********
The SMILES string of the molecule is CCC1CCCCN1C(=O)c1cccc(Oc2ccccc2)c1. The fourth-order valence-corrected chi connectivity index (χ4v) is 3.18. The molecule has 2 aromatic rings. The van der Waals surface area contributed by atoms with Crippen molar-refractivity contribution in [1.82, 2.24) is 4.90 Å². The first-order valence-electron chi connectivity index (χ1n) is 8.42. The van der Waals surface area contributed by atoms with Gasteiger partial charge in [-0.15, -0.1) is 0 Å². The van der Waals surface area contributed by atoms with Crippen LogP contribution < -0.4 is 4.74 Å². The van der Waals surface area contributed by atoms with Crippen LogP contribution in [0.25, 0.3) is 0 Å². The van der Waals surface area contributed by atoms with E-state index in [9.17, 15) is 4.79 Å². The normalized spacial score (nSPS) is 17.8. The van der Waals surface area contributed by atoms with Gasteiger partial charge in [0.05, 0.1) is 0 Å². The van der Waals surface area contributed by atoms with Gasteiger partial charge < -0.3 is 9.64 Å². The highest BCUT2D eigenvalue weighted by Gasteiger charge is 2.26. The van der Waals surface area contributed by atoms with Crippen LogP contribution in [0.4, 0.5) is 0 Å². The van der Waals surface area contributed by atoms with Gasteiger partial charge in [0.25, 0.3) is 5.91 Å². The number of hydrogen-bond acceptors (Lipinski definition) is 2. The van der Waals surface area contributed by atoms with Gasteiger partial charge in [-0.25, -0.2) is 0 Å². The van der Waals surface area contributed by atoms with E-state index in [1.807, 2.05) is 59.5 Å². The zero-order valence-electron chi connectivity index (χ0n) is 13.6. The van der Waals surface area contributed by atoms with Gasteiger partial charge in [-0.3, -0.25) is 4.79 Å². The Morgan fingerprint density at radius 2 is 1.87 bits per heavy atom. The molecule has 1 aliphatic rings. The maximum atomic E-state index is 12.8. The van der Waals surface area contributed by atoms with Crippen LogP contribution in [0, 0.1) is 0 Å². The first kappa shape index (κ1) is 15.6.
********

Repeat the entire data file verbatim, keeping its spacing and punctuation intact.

The SMILES string of the molecule is CCC1CCCCN1C(=O)c1cccc(Oc2ccccc2)c1. The fourth-order valence-corrected chi connectivity index (χ4v) is 3.18. The molecule has 2 aromatic rings. The van der Waals surface area contributed by atoms with Crippen molar-refractivity contribution in [1.82, 2.24) is 4.90 Å². The first-order valence-electron chi connectivity index (χ1n) is 8.42. The van der Waals surface area contributed by atoms with Gasteiger partial charge in [-0.15, -0.1) is 0 Å². The van der Waals surface area contributed by atoms with Crippen LogP contribution < -0.4 is 4.74 Å². The van der Waals surface area contributed by atoms with Crippen LogP contribution in [0.25, 0.3) is 0 Å². The van der Waals surface area contributed by atoms with E-state index in [9.17, 15) is 4.79 Å². The normalized spacial score (nSPS) is 17.8. The van der Waals surface area contributed by atoms with Gasteiger partial charge in [0.05, 0.1) is 0 Å². The van der Waals surface area contributed by atoms with Gasteiger partial charge < -0.3 is 9.64 Å². The highest BCUT2D eigenvalue weighted by Gasteiger charge is 2.26. The van der Waals surface area contributed by atoms with Crippen LogP contribution in [0.4, 0.5) is 0 Å². The van der Waals surface area contributed by atoms with Gasteiger partial charge in [0.25, 0.3) is 5.91 Å². The number of hydrogen-bond acceptors (Lipinski definition) is 2. The van der Waals surface area contributed by atoms with Gasteiger partial charge in [-0.25, -0.2) is 0 Å². The van der Waals surface area contributed by atoms with E-state index in [1.807, 2.05) is 59.5 Å². The zero-order valence-electron chi connectivity index (χ0n) is 13.6. The van der Waals surface area contributed by atoms with Gasteiger partial charge in [-0.3, -0.25) is 4.79 Å². The Morgan fingerprint density at radius 2 is 1.87 bits per heavy atom. The molecule has 1 aliphatic rings. The maximum atomic E-state index is 12.8. The van der Waals surface area contributed by atoms with Crippen LogP contribution in [0, 0.1) is 0 Å². The first kappa shape index (κ1) is 15.6.